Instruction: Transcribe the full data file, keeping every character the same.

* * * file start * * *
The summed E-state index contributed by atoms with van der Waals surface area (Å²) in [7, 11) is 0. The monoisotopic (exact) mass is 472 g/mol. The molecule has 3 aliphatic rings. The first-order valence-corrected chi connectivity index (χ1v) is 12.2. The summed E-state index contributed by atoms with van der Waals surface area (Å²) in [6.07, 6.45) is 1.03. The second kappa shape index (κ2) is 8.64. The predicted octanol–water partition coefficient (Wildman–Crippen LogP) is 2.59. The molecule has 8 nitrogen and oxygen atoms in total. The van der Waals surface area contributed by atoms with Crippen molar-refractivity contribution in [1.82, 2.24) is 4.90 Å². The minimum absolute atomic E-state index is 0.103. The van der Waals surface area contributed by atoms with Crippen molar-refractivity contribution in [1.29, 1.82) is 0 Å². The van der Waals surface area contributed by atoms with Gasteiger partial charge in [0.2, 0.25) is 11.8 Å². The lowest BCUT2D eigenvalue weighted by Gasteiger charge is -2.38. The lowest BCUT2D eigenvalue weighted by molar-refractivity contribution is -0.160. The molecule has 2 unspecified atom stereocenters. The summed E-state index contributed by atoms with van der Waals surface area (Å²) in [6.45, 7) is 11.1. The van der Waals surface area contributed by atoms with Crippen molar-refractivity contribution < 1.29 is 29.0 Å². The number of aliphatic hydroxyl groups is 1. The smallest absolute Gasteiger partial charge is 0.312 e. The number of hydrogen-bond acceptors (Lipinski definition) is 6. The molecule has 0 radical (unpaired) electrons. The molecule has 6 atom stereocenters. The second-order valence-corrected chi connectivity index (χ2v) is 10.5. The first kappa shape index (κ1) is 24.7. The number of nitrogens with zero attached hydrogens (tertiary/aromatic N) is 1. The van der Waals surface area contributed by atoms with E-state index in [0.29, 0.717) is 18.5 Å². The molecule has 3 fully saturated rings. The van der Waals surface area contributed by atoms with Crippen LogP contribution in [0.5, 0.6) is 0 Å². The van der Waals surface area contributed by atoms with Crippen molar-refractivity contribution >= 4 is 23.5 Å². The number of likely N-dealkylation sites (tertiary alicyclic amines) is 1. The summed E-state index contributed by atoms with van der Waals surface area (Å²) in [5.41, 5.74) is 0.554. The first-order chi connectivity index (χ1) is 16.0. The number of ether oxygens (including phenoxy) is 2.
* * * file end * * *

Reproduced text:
The summed E-state index contributed by atoms with van der Waals surface area (Å²) in [7, 11) is 0. The monoisotopic (exact) mass is 472 g/mol. The molecule has 3 aliphatic rings. The first-order valence-corrected chi connectivity index (χ1v) is 12.2. The summed E-state index contributed by atoms with van der Waals surface area (Å²) in [6.07, 6.45) is 1.03. The second kappa shape index (κ2) is 8.64. The predicted octanol–water partition coefficient (Wildman–Crippen LogP) is 2.59. The molecule has 8 nitrogen and oxygen atoms in total. The van der Waals surface area contributed by atoms with Crippen molar-refractivity contribution in [1.82, 2.24) is 4.90 Å². The minimum absolute atomic E-state index is 0.103. The van der Waals surface area contributed by atoms with Crippen molar-refractivity contribution in [1.29, 1.82) is 0 Å². The van der Waals surface area contributed by atoms with Gasteiger partial charge in [0.2, 0.25) is 11.8 Å². The lowest BCUT2D eigenvalue weighted by Gasteiger charge is -2.38. The lowest BCUT2D eigenvalue weighted by molar-refractivity contribution is -0.160. The molecule has 2 unspecified atom stereocenters. The summed E-state index contributed by atoms with van der Waals surface area (Å²) in [6.45, 7) is 11.1. The van der Waals surface area contributed by atoms with Crippen molar-refractivity contribution < 1.29 is 29.0 Å². The number of aliphatic hydroxyl groups is 1. The smallest absolute Gasteiger partial charge is 0.312 e. The number of hydrogen-bond acceptors (Lipinski definition) is 6. The molecule has 0 radical (unpaired) electrons. The molecule has 6 atom stereocenters. The second-order valence-corrected chi connectivity index (χ2v) is 10.5. The first kappa shape index (κ1) is 24.7. The number of nitrogens with zero attached hydrogens (tertiary/aromatic N) is 1. The van der Waals surface area contributed by atoms with E-state index in [0.29, 0.717) is 18.5 Å². The molecule has 3 fully saturated rings. The van der Waals surface area contributed by atoms with Crippen LogP contribution in [0.5, 0.6) is 0 Å². The van der Waals surface area contributed by atoms with Crippen molar-refractivity contribution >= 4 is 23.5 Å². The number of likely N-dealkylation sites (tertiary alicyclic amines) is 1. The summed E-state index contributed by atoms with van der Waals surface area (Å²) in [5.41, 5.74) is 0.554. The first-order chi connectivity index (χ1) is 16.0. The number of ether oxygens (including phenoxy) is 2.